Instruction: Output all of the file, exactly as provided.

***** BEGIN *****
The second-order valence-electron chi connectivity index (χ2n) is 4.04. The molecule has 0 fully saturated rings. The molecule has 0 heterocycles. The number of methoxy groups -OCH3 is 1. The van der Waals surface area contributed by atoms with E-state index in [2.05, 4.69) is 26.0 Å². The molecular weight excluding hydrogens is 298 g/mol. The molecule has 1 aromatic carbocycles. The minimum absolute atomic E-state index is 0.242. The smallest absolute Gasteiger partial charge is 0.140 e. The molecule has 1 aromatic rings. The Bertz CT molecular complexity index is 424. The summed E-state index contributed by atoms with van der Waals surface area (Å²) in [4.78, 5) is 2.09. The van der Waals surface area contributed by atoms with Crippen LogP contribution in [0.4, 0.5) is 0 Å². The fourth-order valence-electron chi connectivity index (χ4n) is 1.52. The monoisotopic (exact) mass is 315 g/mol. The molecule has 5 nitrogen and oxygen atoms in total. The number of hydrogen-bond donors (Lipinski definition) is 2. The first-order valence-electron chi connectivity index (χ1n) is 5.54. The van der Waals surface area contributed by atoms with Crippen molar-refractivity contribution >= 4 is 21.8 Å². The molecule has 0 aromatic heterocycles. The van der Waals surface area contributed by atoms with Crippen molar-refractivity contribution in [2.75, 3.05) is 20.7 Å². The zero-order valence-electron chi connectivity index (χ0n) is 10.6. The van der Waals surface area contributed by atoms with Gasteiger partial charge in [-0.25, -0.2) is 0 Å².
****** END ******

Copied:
The second-order valence-electron chi connectivity index (χ2n) is 4.04. The molecule has 0 fully saturated rings. The molecule has 0 heterocycles. The number of methoxy groups -OCH3 is 1. The van der Waals surface area contributed by atoms with E-state index in [2.05, 4.69) is 26.0 Å². The molecular weight excluding hydrogens is 298 g/mol. The molecule has 1 aromatic carbocycles. The minimum absolute atomic E-state index is 0.242. The smallest absolute Gasteiger partial charge is 0.140 e. The molecule has 1 aromatic rings. The Bertz CT molecular complexity index is 424. The summed E-state index contributed by atoms with van der Waals surface area (Å²) in [4.78, 5) is 2.09. The van der Waals surface area contributed by atoms with Crippen LogP contribution in [0.4, 0.5) is 0 Å². The fourth-order valence-electron chi connectivity index (χ4n) is 1.52. The monoisotopic (exact) mass is 315 g/mol. The molecule has 5 nitrogen and oxygen atoms in total. The number of hydrogen-bond donors (Lipinski definition) is 2. The first-order valence-electron chi connectivity index (χ1n) is 5.54. The van der Waals surface area contributed by atoms with Crippen molar-refractivity contribution >= 4 is 21.8 Å². The molecule has 0 aromatic heterocycles. The van der Waals surface area contributed by atoms with Crippen molar-refractivity contribution in [2.75, 3.05) is 20.7 Å². The zero-order valence-electron chi connectivity index (χ0n) is 10.6. The van der Waals surface area contributed by atoms with Gasteiger partial charge in [-0.25, -0.2) is 0 Å².